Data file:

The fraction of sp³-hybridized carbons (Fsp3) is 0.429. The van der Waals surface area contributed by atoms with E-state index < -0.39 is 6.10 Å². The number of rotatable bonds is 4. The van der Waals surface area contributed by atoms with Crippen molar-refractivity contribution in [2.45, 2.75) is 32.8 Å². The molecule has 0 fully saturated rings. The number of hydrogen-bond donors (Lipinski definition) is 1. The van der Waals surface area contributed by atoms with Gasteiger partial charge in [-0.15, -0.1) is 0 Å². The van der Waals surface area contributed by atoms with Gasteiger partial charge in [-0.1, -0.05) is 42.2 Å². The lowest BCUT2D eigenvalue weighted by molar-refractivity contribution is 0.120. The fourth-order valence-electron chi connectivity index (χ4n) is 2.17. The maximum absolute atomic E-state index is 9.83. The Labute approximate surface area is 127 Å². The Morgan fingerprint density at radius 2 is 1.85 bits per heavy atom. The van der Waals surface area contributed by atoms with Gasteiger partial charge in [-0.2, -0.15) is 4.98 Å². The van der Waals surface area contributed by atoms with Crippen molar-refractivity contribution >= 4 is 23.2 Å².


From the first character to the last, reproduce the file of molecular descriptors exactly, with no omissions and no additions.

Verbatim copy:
The fraction of sp³-hybridized carbons (Fsp3) is 0.429. The van der Waals surface area contributed by atoms with E-state index < -0.39 is 6.10 Å². The number of rotatable bonds is 4. The van der Waals surface area contributed by atoms with Crippen molar-refractivity contribution in [2.45, 2.75) is 32.8 Å². The molecule has 0 fully saturated rings. The number of hydrogen-bond donors (Lipinski definition) is 1. The van der Waals surface area contributed by atoms with Gasteiger partial charge in [-0.15, -0.1) is 0 Å². The van der Waals surface area contributed by atoms with Gasteiger partial charge in [-0.1, -0.05) is 42.2 Å². The lowest BCUT2D eigenvalue weighted by molar-refractivity contribution is 0.120. The fourth-order valence-electron chi connectivity index (χ4n) is 2.17. The maximum absolute atomic E-state index is 9.83. The Labute approximate surface area is 127 Å². The Morgan fingerprint density at radius 2 is 1.85 bits per heavy atom. The van der Waals surface area contributed by atoms with Gasteiger partial charge in [-0.2, -0.15) is 4.98 Å². The van der Waals surface area contributed by atoms with Crippen molar-refractivity contribution >= 4 is 23.2 Å².